Before leaving the school grounds, Russell, a painting contractor in
his early fifties, told me that he was angry about Wit & Wisdom:
“When my daughter comes home and her best friend is Black, and
she’s wondering why ‘I’m bad because I’m white. . . .
’ ” This and other comments suggested that his children attended
local schools. In fact, Russell’s three children lived in his native
state of Ohio.

Throughout America, _maga_ types were targeting education officials.
In Maine, a man plastered a school-board member’s photograph on a
sign and surrounded it with rat traps, telling NBC News
[[link removed]],
“This is a war with the left,” and “In war, tactics and strategy
can become blurry.” A member of the Proud Boys ran for a
school-board seat in California. On September 27th, the American
Libraries Association sent an open letter to the F.B.I. director,
Chris Wray, asking for help: in the previous two weeks alone,
“bombing or shooting threats” had forced the temporary closing of
libraries in five states. Tennessee was one of them.

In Williamson County, Moms for Liberty members couldn’t claim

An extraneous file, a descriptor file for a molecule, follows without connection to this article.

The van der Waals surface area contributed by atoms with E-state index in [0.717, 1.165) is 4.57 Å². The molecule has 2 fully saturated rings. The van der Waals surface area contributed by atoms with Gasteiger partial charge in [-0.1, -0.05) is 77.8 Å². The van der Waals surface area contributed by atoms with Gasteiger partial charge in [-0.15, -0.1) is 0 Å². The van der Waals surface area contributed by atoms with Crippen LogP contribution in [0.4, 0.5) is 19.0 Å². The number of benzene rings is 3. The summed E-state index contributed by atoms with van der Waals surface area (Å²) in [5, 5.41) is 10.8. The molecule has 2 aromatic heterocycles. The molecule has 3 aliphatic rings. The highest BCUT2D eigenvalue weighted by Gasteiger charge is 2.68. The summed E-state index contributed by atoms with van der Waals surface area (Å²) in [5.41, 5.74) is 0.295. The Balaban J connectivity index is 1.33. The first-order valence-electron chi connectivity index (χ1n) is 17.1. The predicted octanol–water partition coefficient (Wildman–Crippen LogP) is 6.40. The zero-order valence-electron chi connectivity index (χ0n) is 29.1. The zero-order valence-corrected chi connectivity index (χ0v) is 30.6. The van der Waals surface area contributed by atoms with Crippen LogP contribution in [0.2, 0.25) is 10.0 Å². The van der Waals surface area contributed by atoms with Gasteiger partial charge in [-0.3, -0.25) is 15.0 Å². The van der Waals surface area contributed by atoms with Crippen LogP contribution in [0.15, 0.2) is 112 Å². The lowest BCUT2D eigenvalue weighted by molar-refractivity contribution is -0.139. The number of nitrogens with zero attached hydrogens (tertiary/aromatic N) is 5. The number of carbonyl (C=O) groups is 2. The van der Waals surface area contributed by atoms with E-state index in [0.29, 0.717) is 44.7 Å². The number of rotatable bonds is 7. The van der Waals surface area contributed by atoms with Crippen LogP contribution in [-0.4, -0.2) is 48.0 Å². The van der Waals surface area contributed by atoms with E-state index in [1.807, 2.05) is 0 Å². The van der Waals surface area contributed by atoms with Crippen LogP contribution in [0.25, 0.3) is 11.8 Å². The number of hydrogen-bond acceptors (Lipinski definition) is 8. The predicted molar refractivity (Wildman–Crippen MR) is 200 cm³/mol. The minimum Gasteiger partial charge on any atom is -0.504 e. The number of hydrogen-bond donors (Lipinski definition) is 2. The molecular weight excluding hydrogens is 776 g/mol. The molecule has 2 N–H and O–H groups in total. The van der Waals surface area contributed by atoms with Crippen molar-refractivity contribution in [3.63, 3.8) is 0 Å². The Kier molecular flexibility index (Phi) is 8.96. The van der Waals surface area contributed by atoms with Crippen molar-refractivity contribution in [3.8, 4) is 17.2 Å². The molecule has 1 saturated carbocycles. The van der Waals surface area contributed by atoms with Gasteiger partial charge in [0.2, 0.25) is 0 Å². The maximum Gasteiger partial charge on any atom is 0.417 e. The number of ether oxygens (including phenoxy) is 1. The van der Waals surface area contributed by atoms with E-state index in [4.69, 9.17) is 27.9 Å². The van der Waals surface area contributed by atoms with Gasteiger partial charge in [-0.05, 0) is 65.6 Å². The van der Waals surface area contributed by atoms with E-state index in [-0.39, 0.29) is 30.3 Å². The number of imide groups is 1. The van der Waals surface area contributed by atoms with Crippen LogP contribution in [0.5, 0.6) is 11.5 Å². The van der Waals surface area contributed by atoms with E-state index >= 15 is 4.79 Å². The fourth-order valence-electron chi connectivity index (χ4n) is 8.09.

ignorance of the beliefs of some of the candidates they and
Steenman’s _pac_ supported. Williamson Families donated a thousand
dollars to the campaign of an ex-marine who was running for county
commissioner, and who had publicly warned the school board, “In the
past, you dealt with sheep. Now prepare yourselves to deal with lions!
I swore an oath to protect this country from all enemies—foreign and
domestic. You harm my children, you become a domestic enemy.”

That guy lost. So did Holladay. Welch beat him by five hundred and
fifty-nine votes. Welch was surprised that _anybody_ had voted for
Holladay, later telling me, “If you had to _design_ a candidate
who is unqualified and should not be on a board of education, that’s
what he’d look like.”

Candidates backed by Moms for Liberty members won, however, in two
other districts. A Republican who appeared to have no connection to
the public schools beat Ken Chilton, who ran as an independent and
who, the day after the election, tweeted that Tennessee lawmakers’
decision to allow partisan school-board elections had “created a